As I’ve mentioned, I’ve been struggling with a process v. product dilemna. On one hand, I really enjoy hand embroidery, and the process of crazy quilting. On the other hand, I have no use for hand embroidered/crazy quilted finished objects. As a solution, I thought, well, I’ll combine it, sort of, with another hobby, bookbinding and journal making, and make journal covers. But, really, what am I going to do with a bunch of crazy quilted journal covers? Open an Etsy shop and compete with people who’ve been doing this kind of handwork for years, and have a much superior product? Give a lot of journals as holiday gifts? And then next year, everyone gets a crazy quilted pillow?
These thoughts, a tedious circle of ultimate goals, and products and finished objects, and perhaps time wasting, left me a little deflated. And by circle, what I mean was I was having conversations with myself that went like this, “This is so relaxing. But what am I going to do with it? Who cares what you’re going to do with it if you like doing it? I care what I’m going to do with it, because I don’t want schmatas hanging on my wall. What am I going to do with all of this fabric? Where will all these stitches go?” So, I put my crazy quilt down, picked up my knitting, and moved on. But, still I stewed. I really enjoy hand embroidery. Needle up, needle down. I hate to sound overly 7th grade English student, but it’s like playing the violin – pulling a bow across strings, stretching my fingers, making something pretty. Or perhaps, it’s like being on a boat, a steady rocking. Or maybe, it’s more like a swing, back and forth, rewarded with flight. Ok, enough with the metaphors. All I’m trying to say is that it’s comforting, relaxing, soothing, and peaceful, all the while being satisfying and exhilarating just to make something for pretty’s sake alone..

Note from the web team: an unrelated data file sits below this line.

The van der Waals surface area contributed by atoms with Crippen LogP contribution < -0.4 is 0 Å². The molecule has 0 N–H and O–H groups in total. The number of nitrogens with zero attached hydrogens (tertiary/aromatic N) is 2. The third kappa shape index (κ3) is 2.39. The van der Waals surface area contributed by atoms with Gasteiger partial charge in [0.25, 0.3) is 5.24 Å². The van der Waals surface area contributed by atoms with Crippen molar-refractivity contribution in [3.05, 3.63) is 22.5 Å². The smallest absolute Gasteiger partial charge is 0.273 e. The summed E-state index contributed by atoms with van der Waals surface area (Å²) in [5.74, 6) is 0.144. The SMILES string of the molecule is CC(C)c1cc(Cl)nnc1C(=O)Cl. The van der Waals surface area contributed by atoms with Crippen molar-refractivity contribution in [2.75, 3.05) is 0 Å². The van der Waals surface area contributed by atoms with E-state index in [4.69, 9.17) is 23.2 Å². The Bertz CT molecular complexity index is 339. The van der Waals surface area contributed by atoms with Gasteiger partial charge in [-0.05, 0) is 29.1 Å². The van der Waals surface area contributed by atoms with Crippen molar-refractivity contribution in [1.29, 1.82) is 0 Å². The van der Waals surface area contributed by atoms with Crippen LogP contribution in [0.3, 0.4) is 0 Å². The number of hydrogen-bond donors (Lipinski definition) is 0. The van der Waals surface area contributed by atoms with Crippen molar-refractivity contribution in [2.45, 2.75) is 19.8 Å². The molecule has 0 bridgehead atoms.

And then, I had a lightbulb moment. Pretty for pretty’s sake! When, in the past, have I pursued something without any regard to the end product? Painting portraits, making art, arting in my art journal . . . hey, I thought, instead of making journal covers, how about the stitchery is the journal? The stitchery is the art in the journal, and the journal is all about the process.
So, I began researching what people do with the embroidery samplers they make. They must put them in a book or something, right? Other people must have this process v. product dilemna, too, right? Not so much it seems. This answer left me particularly discouraged. I found tons of people who make fabric journals of course – similar to art journals, with fabric, lace, painting, plaster, etc., but those journals don’t really work for me because embroidered pages have to be bound after the fact, or I wouldn’t be able to put the fabric in a hoop. I only found one person who was binding her sampler embroidery into a fiber book. That’s not to say there aren’t others, but she was the only one I found with a tutorial. And, back when she posted her tutorial, she was exchanging pages with others in her stitching circle, so there must be others, but I couldn’t find them. So, following the little tutorial she made for this fiber book, I set to work making my own.